There's not much to say here, as far as performances or directing goes. They're all top notch. Watching Hellboy 2, you feel like you are in familiar territory, and there really isn't any aspect of the film that lets you down. del Torro's mind is a fantasy land, and he lays out everything in front of you, drawing you in, and allowing you to enjoy his world for a little while. I really enjoyed the little bit of back story on Hellboy that we get, and hope that, if there is a third installment, that del Torro will include even more. The new character, Johann Krauss (oddly enough, voiced by Seth McFarlane of Family Guy), is a good edition that allows for a couple of more funny moments in the film.
Even though I was not a big fan of the first one, The Golden Army definitely leaves me with a taste for another one. Here's hoping del Torro has it in him.
Wanted is one of those films that tries to make fun of you, the audience member, for being the kind of person who simply accepts who you are as a person, when, if you just made the effort, you could unleash unbelievable power within yourself. Power, for instance, that can curve a bullet, slow time, allow you to hit harder, run faster, and, on occasion, even fly (sort of). In fact, the films main character, Wesley Gibson, goes so far as to, in no uncertain terms, call you a schlub (through the power of voice over narration), at various points in the film, and, after he starts to become proficient at all of the skills that this film tells you you should be able to unlock (if you just try), keeps reminding you of how big of a loser you are.
Wanted centers around Gibson, played by James McAvoy, a schlub himself, who works in a New York City accounting firm for an overly cliche fat, ugly, bitch of a boss. When the overly cliche Fox, played by Angelina Jolie (you see how they did that? They gave the Angelina's character the name Fox? Cause she's a fox? clever...), comes to "rescue" Gibson from his boring life, he learns that the dad he thought was dead, was actually only killed the day before, and was one of the world's greatest assassins. Fox (one name only, the whole movie) takes Wesley to meet Sloan (played by a horribly cast Morgan Freeman), to introduce him to the clan of assassins that his father was a member of, and see if he wants to join up. Oh, yeah, and Wesley is also being hunted by this random assassin guy named Cross.
Wanted is just ridiculous. It is. There are some of these movies you look at and say - "Oh, well that'll be fun", but Wanted is just stupid. It feels like it was written by some screenwriter when they were fourteen, and then they found it ten or fifteen years later and said "Hey, I could polish this up and sell it!". Who came up with this? And did everyone sign up for this for the paycheck? There's nothing redeeming about any of the roles. Jolie and Freeman are already stars, so its not like this is going to make them any more of a star, and McAvoy doesn't seem to really fit into the whole "action star" category. Don't get me wrong, he's leading man material, but he's NOT Bruce Willis.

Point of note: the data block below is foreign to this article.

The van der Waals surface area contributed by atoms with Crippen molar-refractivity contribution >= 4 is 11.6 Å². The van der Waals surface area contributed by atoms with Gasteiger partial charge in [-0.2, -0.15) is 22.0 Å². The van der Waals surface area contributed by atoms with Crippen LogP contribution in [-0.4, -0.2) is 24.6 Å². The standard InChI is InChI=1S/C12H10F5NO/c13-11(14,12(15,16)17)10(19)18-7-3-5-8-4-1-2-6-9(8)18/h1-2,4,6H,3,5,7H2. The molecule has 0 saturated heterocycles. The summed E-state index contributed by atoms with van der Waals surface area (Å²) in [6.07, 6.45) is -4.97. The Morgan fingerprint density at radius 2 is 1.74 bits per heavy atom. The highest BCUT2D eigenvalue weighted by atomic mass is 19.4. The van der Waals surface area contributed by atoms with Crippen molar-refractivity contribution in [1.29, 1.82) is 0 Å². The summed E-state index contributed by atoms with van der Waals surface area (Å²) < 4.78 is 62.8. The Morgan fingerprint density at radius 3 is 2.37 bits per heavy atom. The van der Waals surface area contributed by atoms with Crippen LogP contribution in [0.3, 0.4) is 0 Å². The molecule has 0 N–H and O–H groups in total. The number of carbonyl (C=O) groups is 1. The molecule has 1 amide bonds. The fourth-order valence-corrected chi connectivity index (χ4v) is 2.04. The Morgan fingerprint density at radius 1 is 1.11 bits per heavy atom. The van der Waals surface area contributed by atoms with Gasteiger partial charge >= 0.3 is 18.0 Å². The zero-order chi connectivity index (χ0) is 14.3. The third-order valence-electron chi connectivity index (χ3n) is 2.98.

I wish I could make some really academic response to this film, but, for me, it just comes down to one thing - Wanted is stupid. The only redeeming thing about this film is that Angelina Jolie is exceptionally hot in it. Hmmm... So, if you think about it, Wanted is kind of like Beowulf. Weird.
You know what, just save your hard earned dollars. Here you go, here's the best part of the movie -
I saw The Dark Knight for the third time, today, but this time I saw it in IMAX. I've only seen a few movies in IMAX over the past couple of years, as well as a few movies in Cine-a-rama (at Hollywood's Arclight cinema). The Dark Knight, even after a third viewing, still holds up EXTREMELY well. I can not believe how much I love this film. IMAX, however, is something that I still have a problem with...
With The Dark Knight, in particular, I found myself frustrated at being transported between the gorgeous, native 70mm photography, and the (still gorgeous) 35mm photography that the majority of the film was shot in. What they did was, the film started out in native 70mm for the opening sequence, and then, when they switched back into 35mm, the film suddenly had a letterbox effect to it. It would be like, if you were watching a film on a standard 4:3 television set, and the image kept switching between full screen and letterboxed widescreen.
Why this is so annoying has to do with the fact that I've already seen this film twice in a regular theater with standard 35mm prints. The 70mm stuff looks fine, down rezzed to 35mm for exhibition, with a single aspect ratio for the whole film. But, for them to keep going back and forth between aspect ratios during the film became REALLY annoying. I know its expensive, but they should have just shot the whole thing on 70mm. It would have looked AMAZING. Or, shot the whole thing in 35mm. They did it for Batman Begins, and I can't think of a single moment in that film that I can complain about.
My other problems with IMAX just stem from the logistics of the theater itself. There's very few "good" seats in an IMAX theater, and if you don't get one, you spend your whole time with your head darting around, trying to take in everything that's on screen. And, usually, you can't. A lot of films on IMAX are action films, and by the time you're eye and brain are working in conjunction with each other to recognize what's on the screen, there's another split second cut, and your brain has to refocus. With cuts maxed out, sometimes, at just seconds, and a two story screen to take in, it just isn't enough time.
I like the big screen of IMAX, IF, and only IF, I can perpetually have a perfect viewing experience. But with IMAX, there's so much more to throw that off. I still love Dark Knight, but I can do without IMAX.